Twenty years ago, the Lassonde Entrepreneur Institute opened at the University of Utah with a budget of $50,000 and a question: what would happen if students were given a space to create and collaborate across disciplines, degrees and interests?
The answer, it turns out, is a lot.
In the past 20 years, Lassonde has set the pace for entrepreneurship programs across the country, reaching 100,000 students across 60 different majors. The institute has handed out $6 million in scholarships, $4 million in grants, and launched 3,000 student companies. The institute even launched a new degree at the David Eccles School of Business – the Masters of Business Creation.
“There is nothing else like it in the country. It’s very innovative,” said Troy D’Ambrosio, executive director of the Lassonde Entrepreneur Institute.
At an anniversary luncheon earlier this week, key donors and partners joined founder Pierre Lassonde in celebrating four lessons learned from Lassonde’s unique success.
- Start small and grow from there. When Lassonde first approached Jack Brittain, then dean of the Eccles School, with the idea of the Lassonde Entrepreneur Institute, it seemed overwhelming. So, they adopted the mantra: start small and grow from there. “Give it a try and learn really fast. That’s what we did,” Brittain said. “We’ve had some failures but we’ve forgotten them.”
- Stay humble. A major key to the success of the Lassonde Entrepreneurship Institute was making it a student-run program, but it wasn’t easy at first to give up that kind of control. “Letting other people thrive is the secret to our success,” D’Ambrosio said. “That is such a core principle is what we do is empowering students and trusting students and what they are capable of.”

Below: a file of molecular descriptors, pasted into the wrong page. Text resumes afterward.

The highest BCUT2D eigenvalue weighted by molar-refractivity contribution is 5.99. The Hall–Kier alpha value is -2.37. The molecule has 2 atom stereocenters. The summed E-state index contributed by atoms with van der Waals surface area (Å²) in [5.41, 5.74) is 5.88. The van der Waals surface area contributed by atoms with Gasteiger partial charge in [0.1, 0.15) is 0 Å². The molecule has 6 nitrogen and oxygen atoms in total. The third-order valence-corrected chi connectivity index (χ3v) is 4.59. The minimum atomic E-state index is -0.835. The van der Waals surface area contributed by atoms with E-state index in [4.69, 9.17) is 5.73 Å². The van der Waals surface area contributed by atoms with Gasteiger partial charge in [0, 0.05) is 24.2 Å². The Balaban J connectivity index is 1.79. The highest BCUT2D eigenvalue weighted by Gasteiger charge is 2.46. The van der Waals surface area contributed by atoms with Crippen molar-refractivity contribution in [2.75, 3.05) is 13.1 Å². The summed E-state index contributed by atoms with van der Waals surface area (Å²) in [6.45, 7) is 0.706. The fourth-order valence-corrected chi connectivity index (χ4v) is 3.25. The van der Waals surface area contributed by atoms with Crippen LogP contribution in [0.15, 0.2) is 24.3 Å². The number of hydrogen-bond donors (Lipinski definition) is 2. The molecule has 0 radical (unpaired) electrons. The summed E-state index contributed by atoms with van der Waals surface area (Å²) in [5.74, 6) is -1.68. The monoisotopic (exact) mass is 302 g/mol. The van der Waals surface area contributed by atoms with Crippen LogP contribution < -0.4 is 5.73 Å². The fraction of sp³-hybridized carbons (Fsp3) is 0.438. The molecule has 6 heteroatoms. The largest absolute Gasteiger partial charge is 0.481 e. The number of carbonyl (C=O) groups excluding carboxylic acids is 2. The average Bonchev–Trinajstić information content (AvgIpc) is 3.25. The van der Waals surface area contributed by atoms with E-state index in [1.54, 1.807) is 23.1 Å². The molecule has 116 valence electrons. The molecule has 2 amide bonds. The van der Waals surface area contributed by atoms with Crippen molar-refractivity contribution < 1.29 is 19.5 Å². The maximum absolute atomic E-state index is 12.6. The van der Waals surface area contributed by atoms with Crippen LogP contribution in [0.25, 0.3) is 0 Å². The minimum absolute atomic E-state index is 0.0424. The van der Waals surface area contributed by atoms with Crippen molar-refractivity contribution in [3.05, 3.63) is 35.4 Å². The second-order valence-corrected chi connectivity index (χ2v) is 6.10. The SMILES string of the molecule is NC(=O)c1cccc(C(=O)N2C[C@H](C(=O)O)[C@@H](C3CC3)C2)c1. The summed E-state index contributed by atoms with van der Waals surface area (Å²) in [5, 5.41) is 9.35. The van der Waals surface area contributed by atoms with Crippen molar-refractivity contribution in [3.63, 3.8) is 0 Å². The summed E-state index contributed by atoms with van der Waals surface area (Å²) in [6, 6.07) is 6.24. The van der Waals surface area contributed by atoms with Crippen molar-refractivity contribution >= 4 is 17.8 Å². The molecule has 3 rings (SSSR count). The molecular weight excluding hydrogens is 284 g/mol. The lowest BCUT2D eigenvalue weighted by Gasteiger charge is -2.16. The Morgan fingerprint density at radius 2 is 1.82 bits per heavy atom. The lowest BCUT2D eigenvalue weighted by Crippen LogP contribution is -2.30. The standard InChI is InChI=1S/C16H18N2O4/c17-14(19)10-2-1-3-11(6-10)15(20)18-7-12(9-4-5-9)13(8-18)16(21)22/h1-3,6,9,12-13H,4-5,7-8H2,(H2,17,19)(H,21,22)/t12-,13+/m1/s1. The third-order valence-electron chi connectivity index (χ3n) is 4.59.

- Bring the right people to the table. “People who get together can do remarkable things together,” said University of Utah president Taylor Randall, and the Lassonde Entrepreneurship Institute is proof of that. A cross-disciplinary approach broadens everyone’s way of thinking, and lets everyone capitalize on their own strengths.
- Don’t be afraid to change course. “Entrepreneurship is about passion and perseverance, of course, but it is also about pivot,” said Glen Prestwich, an early faculty advisor at the Lassonde Entrepreneurship Institute. For example, it took several tries to figure out the best way to engage faculty members in the new institute, he said, but once they found the right solution, “it created a synergistic experience with unparalleled educational benefits for faculty and students.”
- Remember that every kind of help matters. And that the help you give will come back to you in the end. When Pierre Lassonde and his late wife, Claudette, arrived at the University of Utah they spoke very little English and had very little money, Lassonde recalled. An administrative assistant named Joyce helped them find housing, got them jobs as TAs and did a lot of other things to help them find their feet. As the Lassonde businesses started to succeed, Pierre and Claudette did what they could to return the favor and take care of Joyce. When she passed away recently, she donated her entire estate to the Lassonde Entrepreneurship Institute. “Whether it’s philanthropy or business, it’s all about people,” Lassonde said. “Good people make good things happen.”
With these lessons in hand, the Lassonde Entrepreneurship Institute is looking forward to another 20 years of innovation and growth. At the luncheon D’Ambrosio announced two new initiatives being launched by the institute: an online Masters of Business Creation degree and Lassonde for Life, a free program that any alum of the university can use to help them start a new business.
His parting words to the applause of a standing ovation?
“We are going to create the most unique ecosystem of any university in the country.”